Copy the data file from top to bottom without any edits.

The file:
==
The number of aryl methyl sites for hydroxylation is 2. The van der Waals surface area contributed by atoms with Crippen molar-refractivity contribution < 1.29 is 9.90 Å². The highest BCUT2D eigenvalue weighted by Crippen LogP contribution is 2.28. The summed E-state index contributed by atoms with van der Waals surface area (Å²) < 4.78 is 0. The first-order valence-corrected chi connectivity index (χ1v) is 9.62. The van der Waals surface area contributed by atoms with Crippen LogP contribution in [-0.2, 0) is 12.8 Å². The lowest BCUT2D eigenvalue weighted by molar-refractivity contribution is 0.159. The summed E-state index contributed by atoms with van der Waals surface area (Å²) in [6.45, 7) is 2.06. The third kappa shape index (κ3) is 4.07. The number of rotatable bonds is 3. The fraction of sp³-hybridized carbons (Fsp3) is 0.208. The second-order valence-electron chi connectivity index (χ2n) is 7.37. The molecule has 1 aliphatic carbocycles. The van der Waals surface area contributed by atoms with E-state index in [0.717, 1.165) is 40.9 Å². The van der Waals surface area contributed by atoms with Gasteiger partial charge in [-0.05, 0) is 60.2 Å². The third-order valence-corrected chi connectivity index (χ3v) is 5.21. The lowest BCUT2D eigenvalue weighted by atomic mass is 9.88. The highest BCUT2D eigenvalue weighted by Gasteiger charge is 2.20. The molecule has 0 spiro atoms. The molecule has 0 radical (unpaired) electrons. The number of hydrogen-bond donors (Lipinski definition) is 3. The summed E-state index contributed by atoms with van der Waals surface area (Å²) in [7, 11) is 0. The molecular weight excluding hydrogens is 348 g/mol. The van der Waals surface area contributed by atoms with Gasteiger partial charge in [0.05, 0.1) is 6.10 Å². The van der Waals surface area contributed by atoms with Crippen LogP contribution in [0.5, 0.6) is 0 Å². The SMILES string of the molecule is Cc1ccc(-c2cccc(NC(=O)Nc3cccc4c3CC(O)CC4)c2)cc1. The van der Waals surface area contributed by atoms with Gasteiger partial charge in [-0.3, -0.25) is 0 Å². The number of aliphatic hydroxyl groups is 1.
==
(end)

The number of aryl methyl sites for hydroxylation is 2. The van der Waals surface area contributed by atoms with Crippen molar-refractivity contribution < 1.29 is 9.90 Å². The highest BCUT2D eigenvalue weighted by Crippen LogP contribution is 2.28. The summed E-state index contributed by atoms with van der Waals surface area (Å²) < 4.78 is 0. The first-order valence-corrected chi connectivity index (χ1v) is 9.62. The van der Waals surface area contributed by atoms with Crippen LogP contribution in [-0.2, 0) is 12.8 Å². The lowest BCUT2D eigenvalue weighted by molar-refractivity contribution is 0.159. The summed E-state index contributed by atoms with van der Waals surface area (Å²) in [6.45, 7) is 2.06. The third kappa shape index (κ3) is 4.07. The number of rotatable bonds is 3. The fraction of sp³-hybridized carbons (Fsp3) is 0.208. The second-order valence-electron chi connectivity index (χ2n) is 7.37. The molecule has 1 aliphatic carbocycles. The van der Waals surface area contributed by atoms with E-state index in [0.717, 1.165) is 40.9 Å². The van der Waals surface area contributed by atoms with Gasteiger partial charge in [-0.05, 0) is 60.2 Å². The third-order valence-corrected chi connectivity index (χ3v) is 5.21. The lowest BCUT2D eigenvalue weighted by atomic mass is 9.88. The highest BCUT2D eigenvalue weighted by Gasteiger charge is 2.20. The molecule has 0 spiro atoms. The molecule has 0 radical (unpaired) electrons. The number of hydrogen-bond donors (Lipinski definition) is 3. The summed E-state index contributed by atoms with van der Waals surface area (Å²) in [7, 11) is 0. The molecular weight excluding hydrogens is 348 g/mol. The van der Waals surface area contributed by atoms with Gasteiger partial charge in [0.05, 0.1) is 6.10 Å². The van der Waals surface area contributed by atoms with Crippen LogP contribution in [0.5, 0.6) is 0 Å². The SMILES string of the molecule is Cc1ccc(-c2cccc(NC(=O)Nc3cccc4c3CC(O)CC4)c2)cc1. The van der Waals surface area contributed by atoms with Gasteiger partial charge in [-0.3, -0.25) is 0 Å². The number of aliphatic hydroxyl groups is 1.